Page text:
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A Simple Beginner's Routine


Hi guys,

what do you think of this program.

I plan to do a bodybuilding routine after my second stall on SS

A Simple beginner's Routine
You will do 3 work outs per week on non consecutive days. The first work out is your heavy work out. The second work out is your medium work out, use 10% less weight for your work sets. The final work out for the week is your lite work out, use 20% less weight.

Do a lite warm up with 1/4 of your work sets weight. Do a medium warm up with 1/2 of your work sets weight. Do 2 work sets with the same weight. Choose a starting weight and start light.

These are the seven exercises you will be starting with.

Bench Presses
Bent-Over Rows
Overhead Barbell Presses
Stiff-Legged Deadlifts
Barbell Curls
Calf Raises

You will be running this program on a five week cycle as follows:
The first week do all 4 sets for 8 reps.
The second week do all 4 sets for 9 reps.
The third week do all 4 sets for 10 reps.
The fourth week do all 4 sets for 11 reps.
The fifth week do all 4 sets for 12 reps.
If you got all of the required reps on the fifth week then increase the weight by 10% and

repeat the cycle. If you didn't get all of the reps on the fifth week then repeat the cycle with the same weight. You shouldn't need more than one minute rest between the warm up sets and you shouldn't need more than one minute thirty seconds between the work sets.
Do some cardio and abs work on non weight training days.


whats your reasoning behind this?


did you just copy and paste an article and make it into your own thread?


A google search for the phrase "You will do 3 work outs per week on non consecutive days" gives 8490 results. I imagine you'll find more info there than the dozen or so replies you're going to get here.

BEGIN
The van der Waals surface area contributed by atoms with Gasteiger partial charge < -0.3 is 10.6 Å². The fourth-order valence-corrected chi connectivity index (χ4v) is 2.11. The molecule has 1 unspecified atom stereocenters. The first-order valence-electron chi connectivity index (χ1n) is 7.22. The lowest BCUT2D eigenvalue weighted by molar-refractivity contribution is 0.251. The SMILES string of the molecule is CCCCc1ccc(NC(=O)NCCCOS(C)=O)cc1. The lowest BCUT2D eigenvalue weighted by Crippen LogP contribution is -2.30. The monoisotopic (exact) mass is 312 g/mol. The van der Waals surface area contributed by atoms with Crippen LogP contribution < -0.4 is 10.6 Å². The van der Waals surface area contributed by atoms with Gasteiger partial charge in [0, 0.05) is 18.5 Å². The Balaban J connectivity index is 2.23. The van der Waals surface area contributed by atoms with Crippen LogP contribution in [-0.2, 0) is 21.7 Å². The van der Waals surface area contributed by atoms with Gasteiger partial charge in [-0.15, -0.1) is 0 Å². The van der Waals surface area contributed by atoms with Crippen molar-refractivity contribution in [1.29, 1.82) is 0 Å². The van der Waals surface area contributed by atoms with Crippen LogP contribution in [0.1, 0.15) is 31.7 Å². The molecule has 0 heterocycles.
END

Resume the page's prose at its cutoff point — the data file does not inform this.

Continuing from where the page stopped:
Also, if you've "stalled out" on SS you probably aren't eating enough.


I think that program was put together arbitrarily by some random guy on the bb.com forums. And if you read that OP's signature, "Every thing works..........for about 6 weeks", that about sums up my opinion on this plan.

Nothing terribly wrong with full body workouts in general, and this one in particular is reminiscent of some old routines from the 1960s (makes sense since the guy who created the routine is almost 60 years old), but the set/rep scheme seems pretty random. I don't usually like beginners to start lifting with such high reps.

Last week you said you were only two months into Starting Strength, but you were mucking around with the exercises for various reasons. If you still don't have access to a full gym (with a flat bench and/or spotters), I don't know how or why you're considering this type of plan, since you're probably going to try to tweak it on your own anyway.

So yeah, you'd be much better off fixing your elbow (that you were complaining about last week), and either finding an inexpensive commercial gym to join or choosing a program from a qualified coach and following it to the letter.


Yes, I copied and pasted a thread.

It seems to be the most popular beginner workout there, thats why I was asking opinions on it.

I was interested mainly because I will be working further away from my 1rm, which hopefully will help with my tendonitis.

Why not such high reps? I think Christian Thibaudeau recommends 6-8 or 9-12 rep schemes for beginners.


A legit case of tendonitis does change things, but I hope you're addressing it in other ways (like bumping up your fish oil intake) and not just revamping your entire training plan around it.

Not lately he doesn't, I believe. And if he does, all due respect to CT, but there are a bunch of other coaches who also advocate lower reps for beginners.

When beginners learn by using higher reps (and lighter weights to accommodate those reps), they tend to fatigue before the set is finished, which increases the chances of sloppier reps, which can teach bad habits. I'd, usually, prefer to have a beginner to work in a lower rep range and focus on a handful of perfect reps, rather than have them get used to grinding out reps at any cost from day one.


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